“WHAT IS ONE TO DO in so-called dark times, when the world that ‘comes between men’ no longer gives them a meaningful stage for their speech and actions, when reasoned discourse loses its suasion, when powerlessness rather than empowerment defines the citizen’s role in the public sphere?” Robert Pogue Harrison continues citing Plato’s withdrawal from Athens to found the Academy. He goes on in his wonderfully deep and insightful book, Gardens, An Essay on the Human Condition to discuss Epicurius and his founding of The Garden School. Literally in a garden, Epicurius cultivated Ataraxia, or peace of mind.
Far from gluttony and avarice, Epicurius cultivated patience, hope and gratitude. Harrison writes, “These are existential dispositions that we have all but exiled. We relate to the present in the mode of impatience, to the future in the mode of despair and the the past with the fool’s ingratitude. Where gratification takes the place of gratitude, as it does in our senile new world, gluttony becomes a destiny….A genuine hedonism puts every different demands on us from the ones that guide our behavior today. It demands of us that as gardeners of human happiness, we turn the curse of mortality into the source of many blessings.”
The book is more than an essay, in my mind. It is a deeply thoughtful contemplation of the responsibility to be a citizen of the world in the twenty-first century. Gardens play a metaphoric role in our nurturing nature and is a reflection of humanity. From agriculture to rose cultivation, the attention to our relationship with, rather than dominion over, the earth will guide our futures. Plural, because at this juncture, there are no isolated paradises to retreat to, no new worlds (on this planet) to start over, or rather take over, as those new worlds were old worlds to the indigenous inhabitants.
The author mentions Karol Čapek, author of The Gardener’s Year, (Čapek also coined the word “robots” in RUR) one of my favorite books. (Why isn’t it detailed in School of Scribes? I’ll correct this.) Harrison writes, “Gardening for Čapek is an education in the self-imparting generosity on which life in all its basic forms depends (and human culture is but one of these forms, albeit an expansive one.)”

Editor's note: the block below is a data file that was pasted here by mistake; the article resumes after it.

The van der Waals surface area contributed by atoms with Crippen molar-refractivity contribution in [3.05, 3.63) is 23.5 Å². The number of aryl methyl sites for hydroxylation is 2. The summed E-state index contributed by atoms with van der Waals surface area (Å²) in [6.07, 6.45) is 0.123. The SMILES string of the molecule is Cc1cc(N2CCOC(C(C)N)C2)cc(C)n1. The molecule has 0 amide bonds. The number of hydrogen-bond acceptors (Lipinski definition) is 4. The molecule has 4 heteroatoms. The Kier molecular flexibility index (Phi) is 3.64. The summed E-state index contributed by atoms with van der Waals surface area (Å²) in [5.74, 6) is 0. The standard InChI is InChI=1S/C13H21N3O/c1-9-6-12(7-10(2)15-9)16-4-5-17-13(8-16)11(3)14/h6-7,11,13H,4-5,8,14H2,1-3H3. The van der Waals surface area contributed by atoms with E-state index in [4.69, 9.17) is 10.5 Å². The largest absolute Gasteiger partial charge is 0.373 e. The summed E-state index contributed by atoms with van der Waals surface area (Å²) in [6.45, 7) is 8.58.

As we are cultivating new horizons in our new pandemic world of self-isolation – more baking, house concerts, on-line galleries, cleaning and cultivating small gardens or countertop herb stations – this book, (not always easy for this uneducated reader in ancient history, medieval literature, Islamic culture) holds a treasure trove of ideas to ponder. What it means to be human, how can we truly cultivate our awareness of something throbbing under our feet? Something alive, larger than ourselves both individually and collectively, something incomprehensible, this life force that persists despite our best efforts to extract the biodiversity that seems to make It thrive. There is hope as our civilization realizes how precious and dependent we are on our spinning sphere. Read the book slowly. Then put it back on the bedside table and start over.